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Br J Cancer. 2010 Jun 29;103(1):1-5. doi: 10.1038/sj.bjc.6605682. Epub 2010 May 11.

PHD2 in tumour angiogenesis.

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  • 1Department of Radiation Oncology, University of California, 2340 Sutter Street, S-332, Box 1331, San Francisco, CA 94143-1331, USA.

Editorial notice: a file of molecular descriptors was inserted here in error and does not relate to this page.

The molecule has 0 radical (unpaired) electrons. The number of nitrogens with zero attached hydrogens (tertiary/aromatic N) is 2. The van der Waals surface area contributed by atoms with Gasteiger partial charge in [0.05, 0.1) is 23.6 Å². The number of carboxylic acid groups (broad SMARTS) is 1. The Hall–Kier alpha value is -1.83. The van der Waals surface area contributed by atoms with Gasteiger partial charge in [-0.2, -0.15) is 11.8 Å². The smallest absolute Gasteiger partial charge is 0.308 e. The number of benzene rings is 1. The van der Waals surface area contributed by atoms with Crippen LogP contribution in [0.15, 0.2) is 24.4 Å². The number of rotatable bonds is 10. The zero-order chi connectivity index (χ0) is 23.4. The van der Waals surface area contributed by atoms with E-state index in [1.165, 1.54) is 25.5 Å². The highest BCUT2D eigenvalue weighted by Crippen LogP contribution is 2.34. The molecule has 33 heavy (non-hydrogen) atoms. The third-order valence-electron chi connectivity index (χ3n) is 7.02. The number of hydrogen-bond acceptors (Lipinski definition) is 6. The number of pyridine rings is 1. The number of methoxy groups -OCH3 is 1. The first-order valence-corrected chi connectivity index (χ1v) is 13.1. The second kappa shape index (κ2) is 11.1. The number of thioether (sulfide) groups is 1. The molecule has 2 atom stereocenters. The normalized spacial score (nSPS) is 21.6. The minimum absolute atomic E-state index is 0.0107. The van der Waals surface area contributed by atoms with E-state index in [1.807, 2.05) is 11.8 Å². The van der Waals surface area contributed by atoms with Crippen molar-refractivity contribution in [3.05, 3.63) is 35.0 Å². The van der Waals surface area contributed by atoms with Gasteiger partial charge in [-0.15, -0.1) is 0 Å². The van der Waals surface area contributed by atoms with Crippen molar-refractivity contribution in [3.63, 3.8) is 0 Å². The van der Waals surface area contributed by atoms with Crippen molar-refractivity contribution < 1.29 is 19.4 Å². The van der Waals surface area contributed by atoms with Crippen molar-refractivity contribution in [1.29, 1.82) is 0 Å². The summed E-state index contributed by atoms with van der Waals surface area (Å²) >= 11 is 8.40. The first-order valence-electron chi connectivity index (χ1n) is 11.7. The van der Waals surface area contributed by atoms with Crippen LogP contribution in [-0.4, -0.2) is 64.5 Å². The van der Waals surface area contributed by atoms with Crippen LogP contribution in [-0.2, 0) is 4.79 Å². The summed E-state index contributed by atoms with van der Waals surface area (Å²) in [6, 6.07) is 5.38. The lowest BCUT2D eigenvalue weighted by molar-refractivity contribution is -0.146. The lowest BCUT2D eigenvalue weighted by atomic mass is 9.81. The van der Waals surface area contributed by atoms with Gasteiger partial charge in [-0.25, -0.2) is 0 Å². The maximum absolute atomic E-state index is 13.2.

Originally identified as the enzymes responsible for catalysing the oxidation of specific, conserved proline residues within hypoxia-inducible factor-1alpha (HIF-1alpha), the additional roles for the prolyl hydroxylase domain (PHD) proteins have remained elusive. Of the four identified PHD enzymes, PHD2 is considered to be the key oxygen sensor, as knockdown of PHD2 results in elevated HIF protein. Several recent studies have highlighted the importance of PHD2 in tumourigenesis. However, there is conflicting evidence as to the exact role of PHD2 in tumour angiogenesis. The divergence seems to be because of the contribution of stromal-derived PHD2, and in particular the involvement of endothelial cells, vs tumour-derived PHD2. This review summarises our current understanding of PHD2 and tumour angiogenesis, focusing on the influences of PHD2 on vascular normalisation and neovascularisation.

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